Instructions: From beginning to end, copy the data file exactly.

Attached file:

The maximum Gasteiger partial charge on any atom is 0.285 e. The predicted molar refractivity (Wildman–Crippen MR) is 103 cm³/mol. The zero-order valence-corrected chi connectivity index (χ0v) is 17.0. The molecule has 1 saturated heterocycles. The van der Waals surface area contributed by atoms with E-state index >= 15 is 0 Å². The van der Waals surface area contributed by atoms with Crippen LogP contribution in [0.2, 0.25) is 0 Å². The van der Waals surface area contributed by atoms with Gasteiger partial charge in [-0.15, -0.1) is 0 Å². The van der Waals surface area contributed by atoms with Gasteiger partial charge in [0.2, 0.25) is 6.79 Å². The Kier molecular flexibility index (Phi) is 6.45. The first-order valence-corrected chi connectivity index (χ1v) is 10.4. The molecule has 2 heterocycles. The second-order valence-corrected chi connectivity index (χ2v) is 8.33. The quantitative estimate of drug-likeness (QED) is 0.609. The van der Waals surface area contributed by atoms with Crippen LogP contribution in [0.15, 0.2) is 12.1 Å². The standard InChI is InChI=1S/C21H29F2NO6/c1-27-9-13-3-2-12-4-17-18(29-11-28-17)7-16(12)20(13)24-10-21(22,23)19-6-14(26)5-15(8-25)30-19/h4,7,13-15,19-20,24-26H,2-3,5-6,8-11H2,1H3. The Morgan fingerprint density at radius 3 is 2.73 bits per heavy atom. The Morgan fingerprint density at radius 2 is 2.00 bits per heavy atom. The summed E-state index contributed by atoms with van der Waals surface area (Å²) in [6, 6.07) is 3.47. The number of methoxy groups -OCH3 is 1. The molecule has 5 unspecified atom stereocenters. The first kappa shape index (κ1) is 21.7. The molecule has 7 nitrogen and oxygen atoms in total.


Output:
The maximum Gasteiger partial charge on any atom is 0.285 e. The predicted molar refractivity (Wildman–Crippen MR) is 103 cm³/mol. The zero-order valence-corrected chi connectivity index (χ0v) is 17.0. The molecule has 1 saturated heterocycles. The van der Waals surface area contributed by atoms with E-state index >= 15 is 0 Å². The van der Waals surface area contributed by atoms with Crippen LogP contribution in [0.2, 0.25) is 0 Å². The van der Waals surface area contributed by atoms with Gasteiger partial charge in [-0.15, -0.1) is 0 Å². The van der Waals surface area contributed by atoms with Gasteiger partial charge in [0.2, 0.25) is 6.79 Å². The Kier molecular flexibility index (Phi) is 6.45. The first-order valence-corrected chi connectivity index (χ1v) is 10.4. The molecule has 2 heterocycles. The second-order valence-corrected chi connectivity index (χ2v) is 8.33. The quantitative estimate of drug-likeness (QED) is 0.609. The van der Waals surface area contributed by atoms with Crippen LogP contribution in [0.15, 0.2) is 12.1 Å². The standard InChI is InChI=1S/C21H29F2NO6/c1-27-9-13-3-2-12-4-17-18(29-11-28-17)7-16(12)20(13)24-10-21(22,23)19-6-14(26)5-15(8-25)30-19/h4,7,13-15,19-20,24-26H,2-3,5-6,8-11H2,1H3. The Morgan fingerprint density at radius 3 is 2.73 bits per heavy atom. The Morgan fingerprint density at radius 2 is 2.00 bits per heavy atom. The summed E-state index contributed by atoms with van der Waals surface area (Å²) in [6, 6.07) is 3.47. The number of methoxy groups -OCH3 is 1. The molecule has 5 unspecified atom stereocenters. The first kappa shape index (κ1) is 21.7. The molecule has 7 nitrogen and oxygen atoms in total.